It cannot be denied that many of his clients come to the country to meet women. And because of this, he’s had to deal with foreigners who get aggressive with the girls, or Filipinas who try to take advantage of their foreign customers. “I have to tell them, hey, not all Filipinas are like this. It’s crazy, the things you see on the streets, sometimes it’s unbelievable.”
There are some success stories, he says. He’s introduced couples who’ve ended up getting married, with the women moving with the men to the US or Australia.
Inside the cemetery
Soon, we were inside the same cemetery where those TikTok videos were shot. People recognize him from those videos now, Jojo said. “Some people have come up to me to say, ‘Hey, I saw you on TikTok. Ang galing mo mag-English ha.’ It’s not the subject matter. I’ll ask them, ‘Ano yung sinabi ko?’ ‘Hindi ko alam eh pero ang galing mo mag-English, may accent ka pa!’”
Around us, amid tombs and graves, people were going about their day—neighbors were chit-chatting, kids were playing, teenagers were hanging out. Jojo said, “As you see, it’s like a regular day. This is where they live. It’s just unfortunate for me to see little kids growing up in this area. This is a place for the dead. But kids are being raised here. They’re playing on tombs…that’s normal for them.”
There were people of all ages and multiple generations—from toddlers to grandparents.
“When you go inside the cemetery, parang nasa Dasma ka. Some of the people living here have cars, may videoke, mga motorsiklo…” Jojo said.
People fence off graves and use them as the base for their homes. “Mostly, these are the graves that have been abandoned, mga hindi na dinadalaw for a while.”
But where did these residents come from?
“Many of them came from the provinces, the slum areas…They work as laborers and come home here. A lot of the women working on Burgos live here. Some of these guys have habits. I’m not going to go into detail, but this is their safe haven.”
Jojo has friends in the area, he said. Sometimes he goes there to drink with them.
He’s seen all kinds of things at the cemetery, including tombs that have been ransacked for its contents. “You’d see a nitso that’s open, the coffin is there and you’d see a skeleton just laying next to it.”
Are you kidding? we asked him.
“I’ve seen it with my own eyes,” he insisted, adding that he’s even seen a body that hasn’t fully decomposed yet was dug up. “I wanted to throw up. You can smell it—I don’t know how people can adjust to it, yung halimuyak ng patay.”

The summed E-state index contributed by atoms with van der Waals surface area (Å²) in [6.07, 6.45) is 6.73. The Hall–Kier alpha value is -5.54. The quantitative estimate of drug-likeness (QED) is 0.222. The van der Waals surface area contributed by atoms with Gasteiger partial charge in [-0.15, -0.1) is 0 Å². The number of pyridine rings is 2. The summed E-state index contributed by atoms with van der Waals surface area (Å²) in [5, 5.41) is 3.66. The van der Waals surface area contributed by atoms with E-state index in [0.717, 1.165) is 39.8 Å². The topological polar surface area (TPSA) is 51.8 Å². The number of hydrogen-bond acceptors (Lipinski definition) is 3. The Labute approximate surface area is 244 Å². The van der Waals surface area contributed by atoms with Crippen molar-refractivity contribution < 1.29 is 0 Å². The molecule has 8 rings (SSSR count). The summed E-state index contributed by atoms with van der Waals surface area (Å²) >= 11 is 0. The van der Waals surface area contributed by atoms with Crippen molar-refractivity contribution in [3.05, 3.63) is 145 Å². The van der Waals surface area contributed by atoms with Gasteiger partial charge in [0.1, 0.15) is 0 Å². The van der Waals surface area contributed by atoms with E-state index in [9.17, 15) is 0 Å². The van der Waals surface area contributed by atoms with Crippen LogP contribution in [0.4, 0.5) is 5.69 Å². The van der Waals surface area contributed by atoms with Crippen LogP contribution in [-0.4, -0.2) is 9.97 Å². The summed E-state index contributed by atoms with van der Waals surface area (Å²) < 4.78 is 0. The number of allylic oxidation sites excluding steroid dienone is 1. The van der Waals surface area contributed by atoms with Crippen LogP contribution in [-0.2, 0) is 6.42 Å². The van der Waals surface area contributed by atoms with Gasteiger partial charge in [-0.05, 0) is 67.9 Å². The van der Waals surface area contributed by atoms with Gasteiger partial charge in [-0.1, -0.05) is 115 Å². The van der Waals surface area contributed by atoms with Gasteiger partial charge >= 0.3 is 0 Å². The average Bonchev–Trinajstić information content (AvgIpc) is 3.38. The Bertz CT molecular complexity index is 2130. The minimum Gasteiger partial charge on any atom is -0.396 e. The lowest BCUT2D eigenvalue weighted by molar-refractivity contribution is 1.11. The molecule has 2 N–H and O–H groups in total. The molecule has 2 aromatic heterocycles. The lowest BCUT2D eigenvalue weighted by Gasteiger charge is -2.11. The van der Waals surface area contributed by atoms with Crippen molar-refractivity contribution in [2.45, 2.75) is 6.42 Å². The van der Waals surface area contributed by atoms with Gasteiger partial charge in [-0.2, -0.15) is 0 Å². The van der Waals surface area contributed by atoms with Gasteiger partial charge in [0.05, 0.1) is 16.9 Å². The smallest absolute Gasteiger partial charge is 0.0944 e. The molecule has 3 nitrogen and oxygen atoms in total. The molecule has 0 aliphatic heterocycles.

He looked around the cemetery sadly. “You see a lot of little kids ‘di ba? These kids don’t deserve to be out here. This is not normal. My hope is for them to be given a relocation site to live a normal life. Imagine, the kids are being exposed to all this. ‘Maglaro tayo.’ ‘Saan?’ ‘Sa sementeryo.’ Think of your kid growing up in this area. How would you feel about it?”
HomelessWe were struck by his concern for the welfare of others. He said, “Nasa kalsada lang ako, I’m homeless but when you share something with others, it goes back to you tenfold.”
“Wait,” we asked, “you consider yourself homeless?”
“Oh yeah, I’m being evicted,” Jojo said nonchalantly.
And as we traveled from the cemetery back to his corner of Makati, he told us the story. “In the past, every time I needed a place to sleep, I earn a little bit of money and I go to cheap motels. It’s the same thing over and over for a couple of years.”
But then, he got lucky. “They let me build that shack there so I had free rent for three months.”
He’s developed a routine there. “I wake up in the morning, I go, ‘Thank you, Lord, for another day and hopefully you bless me with a few clients today.’”
He showers by his shack. “May balde ako, I also do my laundry. I manage to stay clean and presentable.”
He buys bread and cookies from Mercury Drug, he says, because “it’s cheap there.” Then he hustles. His clients hook him up with a burger or a meal or some regulars also hand him their leftovers after they dine in the area.
“No matter what, God always provides. Even on the worst days. Kung hindi ako napunta sa kalsada, I wouldn’t have that faith and belief in God,” Jojo sid.
He recalled those early days before he got used to life in the streets. “I’d get beaten up and I’d pray, Lord kung talagang mahal Niyo ako, when I go to sleep tonight, don’t wake me up no more. I don’t want to go through the pain and suffering the following day. I miss my kids, my family doesn’t want to have anything to do with me… you know, all that drama.”
His tiny home is right by an area that had been closed off for construction. And construction was about to start. “Construction materials are gonna be brought there this evening, so they told me, we’re gonna demolish tonight ha. I told him, give me a couple more days.”
We asked: How could he be so chill about losing his home?
“It’s all right,” he said. “Being out in the streets, being through the worst situations, di mo na iniintindi yung ganyang bagay. Ang babaw niyan. It’s not something huge. You’re already at rock bottom. Ano mang sitwasyon abutin mo, you already know how to be flexible. I already know what to do.”
Jojo added, “There’s only one reason you’re not gonna be able to survive out here. That’s when you’re lazy. Juan Tamad doesn’t exist no more. I know what I’m capable of doing. Sipag lang.”
Marco Roams is planning to return to the country soon and hire Jojo again. They’ll probably make more videos. Marco wants to help him, Jojo said.
And Marco—and anyone else who wants to reach out—will be able to find him, even after they demolish his home.
“I’ll still be around the Makati Avenue area. The people there will tell you where I am. Just ask for Jojong tour guide.”